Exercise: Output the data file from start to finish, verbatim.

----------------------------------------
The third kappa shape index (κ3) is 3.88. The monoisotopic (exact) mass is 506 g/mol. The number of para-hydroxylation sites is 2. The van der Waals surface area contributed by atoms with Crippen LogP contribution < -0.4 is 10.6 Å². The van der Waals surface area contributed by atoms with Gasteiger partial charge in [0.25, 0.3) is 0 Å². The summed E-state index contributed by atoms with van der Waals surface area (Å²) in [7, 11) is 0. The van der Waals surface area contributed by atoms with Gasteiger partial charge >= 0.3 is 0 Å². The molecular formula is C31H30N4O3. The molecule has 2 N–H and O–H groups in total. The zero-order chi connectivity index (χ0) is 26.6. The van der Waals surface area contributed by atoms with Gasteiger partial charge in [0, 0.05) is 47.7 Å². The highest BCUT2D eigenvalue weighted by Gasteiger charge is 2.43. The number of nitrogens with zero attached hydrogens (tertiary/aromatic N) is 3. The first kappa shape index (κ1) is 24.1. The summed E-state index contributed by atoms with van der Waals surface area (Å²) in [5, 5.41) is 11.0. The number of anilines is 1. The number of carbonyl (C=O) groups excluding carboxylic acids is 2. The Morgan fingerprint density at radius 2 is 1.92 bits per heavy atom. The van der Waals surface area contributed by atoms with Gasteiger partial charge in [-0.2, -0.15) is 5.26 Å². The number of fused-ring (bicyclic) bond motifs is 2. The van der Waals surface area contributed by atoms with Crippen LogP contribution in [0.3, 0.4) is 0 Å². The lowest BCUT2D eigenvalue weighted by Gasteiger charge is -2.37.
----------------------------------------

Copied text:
The third kappa shape index (κ3) is 3.88. The monoisotopic (exact) mass is 506 g/mol. The number of para-hydroxylation sites is 2. The van der Waals surface area contributed by atoms with Crippen LogP contribution < -0.4 is 10.6 Å². The van der Waals surface area contributed by atoms with Gasteiger partial charge in [0.25, 0.3) is 0 Å². The summed E-state index contributed by atoms with van der Waals surface area (Å²) in [7, 11) is 0. The van der Waals surface area contributed by atoms with Gasteiger partial charge >= 0.3 is 0 Å². The molecular formula is C31H30N4O3. The molecule has 2 N–H and O–H groups in total. The zero-order chi connectivity index (χ0) is 26.6. The van der Waals surface area contributed by atoms with Gasteiger partial charge in [0, 0.05) is 47.7 Å². The highest BCUT2D eigenvalue weighted by Gasteiger charge is 2.43. The number of nitrogens with zero attached hydrogens (tertiary/aromatic N) is 3. The first kappa shape index (κ1) is 24.1. The summed E-state index contributed by atoms with van der Waals surface area (Å²) in [5, 5.41) is 11.0. The number of anilines is 1. The number of carbonyl (C=O) groups excluding carboxylic acids is 2. The Morgan fingerprint density at radius 2 is 1.92 bits per heavy atom. The van der Waals surface area contributed by atoms with Gasteiger partial charge in [-0.2, -0.15) is 5.26 Å². The number of fused-ring (bicyclic) bond motifs is 2. The van der Waals surface area contributed by atoms with Crippen LogP contribution in [0.3, 0.4) is 0 Å². The lowest BCUT2D eigenvalue weighted by Gasteiger charge is -2.37.